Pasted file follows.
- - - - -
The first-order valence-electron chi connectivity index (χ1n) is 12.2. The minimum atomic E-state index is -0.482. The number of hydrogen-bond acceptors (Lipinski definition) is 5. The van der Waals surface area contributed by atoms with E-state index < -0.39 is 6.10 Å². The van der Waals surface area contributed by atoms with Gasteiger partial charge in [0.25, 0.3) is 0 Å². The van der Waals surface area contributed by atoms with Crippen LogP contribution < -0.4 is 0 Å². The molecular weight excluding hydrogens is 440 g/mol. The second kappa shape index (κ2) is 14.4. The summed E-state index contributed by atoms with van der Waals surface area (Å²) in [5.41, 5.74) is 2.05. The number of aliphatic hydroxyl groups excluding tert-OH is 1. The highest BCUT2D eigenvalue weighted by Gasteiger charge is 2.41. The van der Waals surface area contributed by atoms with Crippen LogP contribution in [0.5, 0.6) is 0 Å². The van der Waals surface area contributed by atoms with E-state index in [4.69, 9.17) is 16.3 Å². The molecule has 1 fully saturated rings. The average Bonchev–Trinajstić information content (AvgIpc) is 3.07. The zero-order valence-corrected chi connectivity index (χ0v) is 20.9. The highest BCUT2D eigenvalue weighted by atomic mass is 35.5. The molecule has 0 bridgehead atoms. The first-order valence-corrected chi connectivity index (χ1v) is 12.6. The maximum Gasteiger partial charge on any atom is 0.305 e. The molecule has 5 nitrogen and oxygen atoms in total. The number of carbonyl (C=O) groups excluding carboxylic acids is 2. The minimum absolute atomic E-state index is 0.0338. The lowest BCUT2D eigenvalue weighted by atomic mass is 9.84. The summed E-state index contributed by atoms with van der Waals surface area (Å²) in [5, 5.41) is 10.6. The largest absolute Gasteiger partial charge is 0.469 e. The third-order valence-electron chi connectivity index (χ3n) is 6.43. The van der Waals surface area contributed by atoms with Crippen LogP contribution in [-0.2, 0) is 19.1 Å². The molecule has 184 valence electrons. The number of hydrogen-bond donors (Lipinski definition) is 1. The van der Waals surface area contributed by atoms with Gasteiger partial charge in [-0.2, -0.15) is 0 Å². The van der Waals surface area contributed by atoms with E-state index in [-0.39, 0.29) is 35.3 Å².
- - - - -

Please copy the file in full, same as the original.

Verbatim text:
The first-order valence-electron chi connectivity index (χ1n) is 12.2. The minimum atomic E-state index is -0.482. The number of hydrogen-bond acceptors (Lipinski definition) is 5. The van der Waals surface area contributed by atoms with E-state index < -0.39 is 6.10 Å². The van der Waals surface area contributed by atoms with Gasteiger partial charge in [0.25, 0.3) is 0 Å². The van der Waals surface area contributed by atoms with Crippen LogP contribution < -0.4 is 0 Å². The molecular weight excluding hydrogens is 440 g/mol. The second kappa shape index (κ2) is 14.4. The summed E-state index contributed by atoms with van der Waals surface area (Å²) in [5.41, 5.74) is 2.05. The number of aliphatic hydroxyl groups excluding tert-OH is 1. The highest BCUT2D eigenvalue weighted by Gasteiger charge is 2.41. The van der Waals surface area contributed by atoms with Crippen LogP contribution in [0.5, 0.6) is 0 Å². The van der Waals surface area contributed by atoms with E-state index in [4.69, 9.17) is 16.3 Å². The molecule has 1 fully saturated rings. The average Bonchev–Trinajstić information content (AvgIpc) is 3.07. The zero-order valence-corrected chi connectivity index (χ0v) is 20.9. The highest BCUT2D eigenvalue weighted by atomic mass is 35.5. The molecule has 0 bridgehead atoms. The first-order valence-corrected chi connectivity index (χ1v) is 12.6. The maximum Gasteiger partial charge on any atom is 0.305 e. The molecule has 5 nitrogen and oxygen atoms in total. The number of carbonyl (C=O) groups excluding carboxylic acids is 2. The minimum absolute atomic E-state index is 0.0338. The lowest BCUT2D eigenvalue weighted by atomic mass is 9.84. The summed E-state index contributed by atoms with van der Waals surface area (Å²) in [5, 5.41) is 10.6. The largest absolute Gasteiger partial charge is 0.469 e. The third-order valence-electron chi connectivity index (χ3n) is 6.43. The van der Waals surface area contributed by atoms with Crippen LogP contribution in [-0.2, 0) is 19.1 Å². The molecule has 184 valence electrons. The number of hydrogen-bond donors (Lipinski definition) is 1. The van der Waals surface area contributed by atoms with Gasteiger partial charge in [-0.2, -0.15) is 0 Å². The van der Waals surface area contributed by atoms with E-state index in [-0.39, 0.29) is 35.3 Å².